Reinforcement at the Workplace

Reinforcement at the Workplace

Motivation is the psychological process that arouses and directs behavior. There are three theories that will help us understand the motivation of employees in the workplace.

Goal-setting theory – Suggests behavior can be motivated with specific, challenging goals that are obtainable. The key to goal-setting theory is ensuring employees understand what is expected and accept the goals.

Self-efficacy – Is the belief “I Can/Can’t Do this Task.” Self-efficacy is the belief in one’s personal ability to do a task. There is a lot to be said to scoring high in this trait. People who are confident about their ability tend to succeed, whereas those who doubt their ability tend to fail.

Reinforcement theory – Explains how behavior can be altered by administering positive or negative consequences to actions of employees. Behavior with positive consequences tends to be repeated, and behavior with negative consequences tends not to be repeated.

For this week’s discussion, I want you to take a moment to think about what it would take to motivate you to achieve your goals at work, and what it would take to motivate people that you’ve worked with, or your family or friends, to achieve their goals.
Of the four areas of study listed above, which would you focus on first?
Make sure to explain why you chose this area, and why it would take precedence over the other areas.Order Now from Course ResearchersReinforcement at the Workplace

I would focus first on employee reinforcement. Reinforcement is a powerful tool of motivation that not only helps in attaining set goals but also achieving job satisfaction (Wei & Yazdanifard, 2014). Reinforcement mainly aims at managing employee behavior by controlling the consequences of their actions. The past outcomes of an employee determine future behavior. If an employee receives positive reinforcement, they are much likely to exhibit similar behavior in the future. Reinforcement at the workplace can easily be implemented as it does not necessarily have to be extrinsic. Intrinsic motivation, such as words of appreciation from the manager to employees, make them feel that their efforts are acknowledged. Punishments at the workplace are effective in discouraging unlikeable behavior (Madi, 2017). If an employee is punished, there is less likelihood of them portraying a similar behavior. However, punishments should be well-thought before implementation as they may affect an organization negatively. Severe punishments such as salary cuts and demotions should be avoided as they could ruin the organization’s relationship with the employees or affect its reputation.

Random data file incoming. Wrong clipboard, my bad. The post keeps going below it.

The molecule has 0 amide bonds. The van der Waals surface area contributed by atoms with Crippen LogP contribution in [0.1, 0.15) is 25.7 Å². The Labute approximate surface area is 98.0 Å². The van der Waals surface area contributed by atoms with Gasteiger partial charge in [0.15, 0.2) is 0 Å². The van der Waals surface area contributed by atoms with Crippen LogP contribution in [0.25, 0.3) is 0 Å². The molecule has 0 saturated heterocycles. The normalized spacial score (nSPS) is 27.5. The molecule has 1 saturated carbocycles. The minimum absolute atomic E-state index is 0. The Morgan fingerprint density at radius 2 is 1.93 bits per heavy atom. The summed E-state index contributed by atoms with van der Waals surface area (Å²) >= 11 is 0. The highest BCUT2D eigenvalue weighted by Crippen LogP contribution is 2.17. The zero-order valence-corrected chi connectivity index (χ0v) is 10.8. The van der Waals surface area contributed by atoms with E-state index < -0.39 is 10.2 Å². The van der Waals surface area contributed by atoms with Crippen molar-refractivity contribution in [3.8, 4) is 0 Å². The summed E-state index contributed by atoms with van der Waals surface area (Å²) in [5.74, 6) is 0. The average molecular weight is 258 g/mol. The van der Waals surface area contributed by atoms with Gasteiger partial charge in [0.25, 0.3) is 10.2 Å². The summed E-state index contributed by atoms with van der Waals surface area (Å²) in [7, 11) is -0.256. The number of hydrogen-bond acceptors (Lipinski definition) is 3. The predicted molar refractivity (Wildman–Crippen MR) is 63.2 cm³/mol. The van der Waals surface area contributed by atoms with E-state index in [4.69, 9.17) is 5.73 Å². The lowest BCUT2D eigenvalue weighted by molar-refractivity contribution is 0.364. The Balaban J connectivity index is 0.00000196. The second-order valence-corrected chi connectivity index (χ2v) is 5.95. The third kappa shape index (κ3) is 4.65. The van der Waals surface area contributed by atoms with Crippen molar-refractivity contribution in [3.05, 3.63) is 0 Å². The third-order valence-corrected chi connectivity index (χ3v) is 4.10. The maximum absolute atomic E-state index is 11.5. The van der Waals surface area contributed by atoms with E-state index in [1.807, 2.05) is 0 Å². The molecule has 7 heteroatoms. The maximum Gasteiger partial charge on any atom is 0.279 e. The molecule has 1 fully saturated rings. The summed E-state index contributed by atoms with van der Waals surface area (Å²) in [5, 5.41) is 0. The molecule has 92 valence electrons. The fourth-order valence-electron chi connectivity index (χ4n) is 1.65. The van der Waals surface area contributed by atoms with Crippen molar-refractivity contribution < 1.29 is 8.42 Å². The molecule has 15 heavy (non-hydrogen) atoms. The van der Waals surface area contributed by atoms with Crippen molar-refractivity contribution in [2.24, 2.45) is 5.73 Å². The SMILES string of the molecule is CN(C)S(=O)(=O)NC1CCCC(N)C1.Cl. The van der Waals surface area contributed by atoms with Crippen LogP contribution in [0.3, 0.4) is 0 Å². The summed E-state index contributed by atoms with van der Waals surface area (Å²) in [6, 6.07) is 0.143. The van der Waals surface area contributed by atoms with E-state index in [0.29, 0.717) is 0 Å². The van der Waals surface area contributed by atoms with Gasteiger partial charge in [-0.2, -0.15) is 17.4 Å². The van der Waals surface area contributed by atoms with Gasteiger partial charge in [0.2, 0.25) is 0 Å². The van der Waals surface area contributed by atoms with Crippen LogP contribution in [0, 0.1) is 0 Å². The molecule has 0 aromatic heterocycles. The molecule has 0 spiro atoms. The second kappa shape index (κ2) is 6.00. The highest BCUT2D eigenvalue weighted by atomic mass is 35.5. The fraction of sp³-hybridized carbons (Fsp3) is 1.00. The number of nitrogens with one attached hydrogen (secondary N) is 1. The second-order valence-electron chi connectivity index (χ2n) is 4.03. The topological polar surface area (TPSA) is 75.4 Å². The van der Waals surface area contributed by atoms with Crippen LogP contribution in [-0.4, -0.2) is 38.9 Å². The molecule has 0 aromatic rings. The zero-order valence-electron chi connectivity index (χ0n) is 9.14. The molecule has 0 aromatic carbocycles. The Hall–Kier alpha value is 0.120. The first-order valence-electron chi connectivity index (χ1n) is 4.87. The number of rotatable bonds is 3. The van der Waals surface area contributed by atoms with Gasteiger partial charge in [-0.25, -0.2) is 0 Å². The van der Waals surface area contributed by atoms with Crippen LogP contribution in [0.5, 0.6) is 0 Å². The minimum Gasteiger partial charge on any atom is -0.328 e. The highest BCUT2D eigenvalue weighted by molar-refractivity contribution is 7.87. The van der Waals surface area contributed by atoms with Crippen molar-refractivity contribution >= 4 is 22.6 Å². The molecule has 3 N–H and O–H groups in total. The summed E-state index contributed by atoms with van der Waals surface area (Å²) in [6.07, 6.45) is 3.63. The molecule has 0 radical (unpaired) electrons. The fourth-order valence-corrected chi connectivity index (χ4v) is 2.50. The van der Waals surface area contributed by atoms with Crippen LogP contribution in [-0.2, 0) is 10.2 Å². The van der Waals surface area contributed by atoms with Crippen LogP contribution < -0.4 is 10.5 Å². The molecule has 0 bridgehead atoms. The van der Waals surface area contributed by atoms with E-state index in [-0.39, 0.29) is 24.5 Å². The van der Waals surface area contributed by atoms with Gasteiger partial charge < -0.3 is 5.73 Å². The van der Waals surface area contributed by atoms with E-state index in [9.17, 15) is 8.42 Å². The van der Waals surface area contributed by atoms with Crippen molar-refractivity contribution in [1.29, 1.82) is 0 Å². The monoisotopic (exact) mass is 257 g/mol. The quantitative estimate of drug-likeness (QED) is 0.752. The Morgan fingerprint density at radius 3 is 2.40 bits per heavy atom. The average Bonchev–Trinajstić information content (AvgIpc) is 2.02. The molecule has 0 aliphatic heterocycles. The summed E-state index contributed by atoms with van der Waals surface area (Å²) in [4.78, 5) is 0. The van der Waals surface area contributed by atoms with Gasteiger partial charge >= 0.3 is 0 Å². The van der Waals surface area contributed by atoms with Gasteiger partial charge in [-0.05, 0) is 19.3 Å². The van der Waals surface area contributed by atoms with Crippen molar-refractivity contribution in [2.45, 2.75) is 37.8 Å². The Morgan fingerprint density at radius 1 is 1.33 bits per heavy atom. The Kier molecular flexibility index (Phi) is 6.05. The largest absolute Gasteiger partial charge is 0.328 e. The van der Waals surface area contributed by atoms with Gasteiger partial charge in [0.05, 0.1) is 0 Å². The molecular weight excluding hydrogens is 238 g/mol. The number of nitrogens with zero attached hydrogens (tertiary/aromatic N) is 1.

When employees are constantly rewarded, they tend to be more productive. Every employee desires recognition by their employer as it creates a sense of fulfillment. If reinforcement is done openly, the employees who have not been previously working hard improve their productivity to get a reward like their colleagues. Even though the high productivity is aimed at receiving more rewards, the trend helps in building a good culture at the workplace (Wei & Yazdanifard, 2014). With time, employees learn the best organizational practices, which consequently improves the organizational culture. Firms which reward their employees for achieving their goals are more successful than those that only set goals and push the employees towards achieving them.


Madi, F. A. (2017). The Impact of Employee Motivation on Organizational Commitment. European Journal of Business and Management, 9(15), 134-145.

Wei, L. T., & Yazdanifard, R. (2014). The impact of Positive Reinforcement on Employees’ Performance in Organizations. American Journal of Industrial and Business Management, 4, 9-12. http://dx.doi.org/10.4236/ajibm.2014.41002

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